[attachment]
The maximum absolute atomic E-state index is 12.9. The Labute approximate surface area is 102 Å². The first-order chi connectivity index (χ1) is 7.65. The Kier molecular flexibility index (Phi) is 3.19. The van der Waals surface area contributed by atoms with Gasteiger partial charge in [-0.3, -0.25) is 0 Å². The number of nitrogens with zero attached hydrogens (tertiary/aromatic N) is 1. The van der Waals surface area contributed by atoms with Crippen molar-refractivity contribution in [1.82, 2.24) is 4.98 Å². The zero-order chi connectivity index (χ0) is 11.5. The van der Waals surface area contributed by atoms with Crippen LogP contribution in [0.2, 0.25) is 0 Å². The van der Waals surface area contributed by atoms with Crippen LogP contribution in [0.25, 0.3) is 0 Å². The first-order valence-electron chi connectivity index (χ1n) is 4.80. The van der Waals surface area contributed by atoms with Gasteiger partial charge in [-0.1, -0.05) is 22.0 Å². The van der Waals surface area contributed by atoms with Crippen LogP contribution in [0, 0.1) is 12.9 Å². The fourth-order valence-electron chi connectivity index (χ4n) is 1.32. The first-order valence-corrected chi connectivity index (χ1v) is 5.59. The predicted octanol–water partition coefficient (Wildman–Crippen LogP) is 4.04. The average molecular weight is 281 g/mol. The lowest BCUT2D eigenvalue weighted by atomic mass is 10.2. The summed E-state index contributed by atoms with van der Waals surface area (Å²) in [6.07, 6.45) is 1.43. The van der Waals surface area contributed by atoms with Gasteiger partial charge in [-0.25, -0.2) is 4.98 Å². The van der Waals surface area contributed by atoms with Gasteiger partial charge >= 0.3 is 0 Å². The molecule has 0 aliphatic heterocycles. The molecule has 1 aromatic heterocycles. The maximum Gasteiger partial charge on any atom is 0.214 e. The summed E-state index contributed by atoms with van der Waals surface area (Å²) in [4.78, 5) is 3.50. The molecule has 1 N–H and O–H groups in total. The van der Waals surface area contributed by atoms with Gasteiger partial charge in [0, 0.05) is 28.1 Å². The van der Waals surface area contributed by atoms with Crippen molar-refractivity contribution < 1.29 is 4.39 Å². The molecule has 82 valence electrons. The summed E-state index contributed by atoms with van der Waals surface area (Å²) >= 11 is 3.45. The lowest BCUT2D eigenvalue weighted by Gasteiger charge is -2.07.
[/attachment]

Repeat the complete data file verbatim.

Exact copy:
The maximum absolute atomic E-state index is 12.9. The Labute approximate surface area is 102 Å². The first-order chi connectivity index (χ1) is 7.65. The Kier molecular flexibility index (Phi) is 3.19. The van der Waals surface area contributed by atoms with Gasteiger partial charge in [-0.3, -0.25) is 0 Å². The number of nitrogens with zero attached hydrogens (tertiary/aromatic N) is 1. The van der Waals surface area contributed by atoms with Crippen molar-refractivity contribution in [1.82, 2.24) is 4.98 Å². The zero-order chi connectivity index (χ0) is 11.5. The van der Waals surface area contributed by atoms with Crippen LogP contribution in [0.2, 0.25) is 0 Å². The van der Waals surface area contributed by atoms with Crippen LogP contribution in [0.25, 0.3) is 0 Å². The first-order valence-electron chi connectivity index (χ1n) is 4.80. The van der Waals surface area contributed by atoms with Gasteiger partial charge in [-0.1, -0.05) is 22.0 Å². The van der Waals surface area contributed by atoms with Crippen LogP contribution in [0, 0.1) is 12.9 Å². The fourth-order valence-electron chi connectivity index (χ4n) is 1.32. The first-order valence-corrected chi connectivity index (χ1v) is 5.59. The predicted octanol–water partition coefficient (Wildman–Crippen LogP) is 4.04. The average molecular weight is 281 g/mol. The lowest BCUT2D eigenvalue weighted by atomic mass is 10.2. The summed E-state index contributed by atoms with van der Waals surface area (Å²) in [6.07, 6.45) is 1.43. The van der Waals surface area contributed by atoms with Gasteiger partial charge in [-0.25, -0.2) is 4.98 Å². The van der Waals surface area contributed by atoms with Gasteiger partial charge >= 0.3 is 0 Å². The molecule has 0 aliphatic heterocycles. The molecule has 1 aromatic heterocycles. The maximum Gasteiger partial charge on any atom is 0.214 e. The summed E-state index contributed by atoms with van der Waals surface area (Å²) in [4.78, 5) is 3.50. The molecule has 1 N–H and O–H groups in total. The van der Waals surface area contributed by atoms with Gasteiger partial charge in [0, 0.05) is 28.1 Å². The van der Waals surface area contributed by atoms with Crippen molar-refractivity contribution < 1.29 is 4.39 Å². The molecule has 82 valence electrons. The summed E-state index contributed by atoms with van der Waals surface area (Å²) >= 11 is 3.45. The lowest BCUT2D eigenvalue weighted by Gasteiger charge is -2.07.